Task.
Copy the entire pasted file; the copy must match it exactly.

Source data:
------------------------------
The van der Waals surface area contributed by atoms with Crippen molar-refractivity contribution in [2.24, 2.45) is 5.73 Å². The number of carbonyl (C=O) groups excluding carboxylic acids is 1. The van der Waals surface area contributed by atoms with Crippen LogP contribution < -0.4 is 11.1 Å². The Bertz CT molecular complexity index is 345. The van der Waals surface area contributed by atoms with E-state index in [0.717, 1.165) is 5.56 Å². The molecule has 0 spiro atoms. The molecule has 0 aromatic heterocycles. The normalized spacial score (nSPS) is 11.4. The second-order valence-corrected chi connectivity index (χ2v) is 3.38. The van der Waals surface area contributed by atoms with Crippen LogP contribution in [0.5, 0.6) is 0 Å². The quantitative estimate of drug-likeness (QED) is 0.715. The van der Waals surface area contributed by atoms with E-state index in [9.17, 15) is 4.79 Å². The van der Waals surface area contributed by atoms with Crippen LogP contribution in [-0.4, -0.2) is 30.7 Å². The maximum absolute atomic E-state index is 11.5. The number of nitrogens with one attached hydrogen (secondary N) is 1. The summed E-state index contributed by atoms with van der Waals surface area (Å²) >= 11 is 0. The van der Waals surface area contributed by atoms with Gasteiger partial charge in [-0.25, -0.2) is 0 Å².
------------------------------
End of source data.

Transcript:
The van der Waals surface area contributed by atoms with Crippen molar-refractivity contribution in [2.24, 2.45) is 5.73 Å². The number of carbonyl (C=O) groups excluding carboxylic acids is 1. The van der Waals surface area contributed by atoms with Crippen LogP contribution < -0.4 is 11.1 Å². The Bertz CT molecular complexity index is 345. The van der Waals surface area contributed by atoms with E-state index in [0.717, 1.165) is 5.56 Å². The molecule has 0 spiro atoms. The molecule has 0 aromatic heterocycles. The normalized spacial score (nSPS) is 11.4. The second-order valence-corrected chi connectivity index (χ2v) is 3.38. The van der Waals surface area contributed by atoms with Crippen LogP contribution in [0.5, 0.6) is 0 Å². The quantitative estimate of drug-likeness (QED) is 0.715. The van der Waals surface area contributed by atoms with E-state index in [9.17, 15) is 4.79 Å². The van der Waals surface area contributed by atoms with Crippen LogP contribution in [-0.4, -0.2) is 30.7 Å². The maximum absolute atomic E-state index is 11.5. The number of nitrogens with one attached hydrogen (secondary N) is 1. The summed E-state index contributed by atoms with van der Waals surface area (Å²) >= 11 is 0. The van der Waals surface area contributed by atoms with Gasteiger partial charge in [-0.25, -0.2) is 0 Å².